The sutta begins a few days before the rainy retreat when Vassakara, the minister, visited the Buddha in Rajgir on the initiative of Ajatashatru, a king of the Haryanka dynasty of Magadha. The narrative continues beyond the three months of the rainy retreat and records the Passing Away of the Buddha, the Cremation and the division of relics finally ending with the erection of eight cetiyas or monuments enshrining the relics of the Buddha. This shows the Indian origin of Buddhist funeral customs.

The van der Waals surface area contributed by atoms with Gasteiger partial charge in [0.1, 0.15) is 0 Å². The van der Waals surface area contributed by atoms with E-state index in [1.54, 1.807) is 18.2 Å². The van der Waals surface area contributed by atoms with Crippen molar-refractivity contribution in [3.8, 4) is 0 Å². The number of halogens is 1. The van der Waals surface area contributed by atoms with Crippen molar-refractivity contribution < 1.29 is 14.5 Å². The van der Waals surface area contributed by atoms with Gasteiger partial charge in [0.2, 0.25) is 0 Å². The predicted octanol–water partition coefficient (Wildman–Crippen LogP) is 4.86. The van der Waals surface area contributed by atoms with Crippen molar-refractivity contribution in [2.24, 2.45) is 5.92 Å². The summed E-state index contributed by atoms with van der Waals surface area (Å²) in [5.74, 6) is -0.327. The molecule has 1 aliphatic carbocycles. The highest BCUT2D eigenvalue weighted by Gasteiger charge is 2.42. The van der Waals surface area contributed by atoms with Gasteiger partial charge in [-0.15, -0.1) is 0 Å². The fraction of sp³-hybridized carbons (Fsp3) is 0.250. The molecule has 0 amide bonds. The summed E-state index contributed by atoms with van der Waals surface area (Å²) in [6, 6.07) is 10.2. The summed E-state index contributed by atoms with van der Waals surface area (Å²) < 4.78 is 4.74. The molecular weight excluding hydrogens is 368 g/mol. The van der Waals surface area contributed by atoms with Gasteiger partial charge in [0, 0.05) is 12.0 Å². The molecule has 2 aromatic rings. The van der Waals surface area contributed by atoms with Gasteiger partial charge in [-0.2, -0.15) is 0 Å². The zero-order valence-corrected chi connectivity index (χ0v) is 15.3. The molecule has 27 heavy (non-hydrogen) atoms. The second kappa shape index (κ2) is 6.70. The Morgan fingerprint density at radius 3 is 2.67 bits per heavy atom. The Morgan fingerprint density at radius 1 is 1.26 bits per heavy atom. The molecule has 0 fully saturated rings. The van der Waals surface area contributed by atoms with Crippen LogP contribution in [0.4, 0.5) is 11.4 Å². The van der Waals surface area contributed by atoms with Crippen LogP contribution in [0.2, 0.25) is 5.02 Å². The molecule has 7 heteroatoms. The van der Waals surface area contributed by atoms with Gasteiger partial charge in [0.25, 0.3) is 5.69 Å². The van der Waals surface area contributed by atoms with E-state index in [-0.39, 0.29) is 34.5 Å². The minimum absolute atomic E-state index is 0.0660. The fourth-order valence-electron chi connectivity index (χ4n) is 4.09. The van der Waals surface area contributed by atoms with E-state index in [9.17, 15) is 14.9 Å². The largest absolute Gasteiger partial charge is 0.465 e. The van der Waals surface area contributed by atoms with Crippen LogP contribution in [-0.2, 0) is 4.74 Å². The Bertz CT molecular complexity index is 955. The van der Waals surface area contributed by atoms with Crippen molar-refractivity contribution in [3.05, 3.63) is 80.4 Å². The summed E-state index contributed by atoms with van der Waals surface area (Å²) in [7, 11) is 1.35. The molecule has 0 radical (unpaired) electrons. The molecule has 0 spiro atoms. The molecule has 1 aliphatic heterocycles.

There are of course numerous versions of the Mahāparinibbāṇa Sutta. Among them, the Pali version is the oldest in respect of language and contents. The Mahāparinibbāṇa Sutta is of utmost historical and cultural value and therefore it has become a sourcebook for students of Buddhism, Buddha biography and history of Buddhist thought and literature. Other versions of the text exist in Sanskrit, Tibetan and Chinese.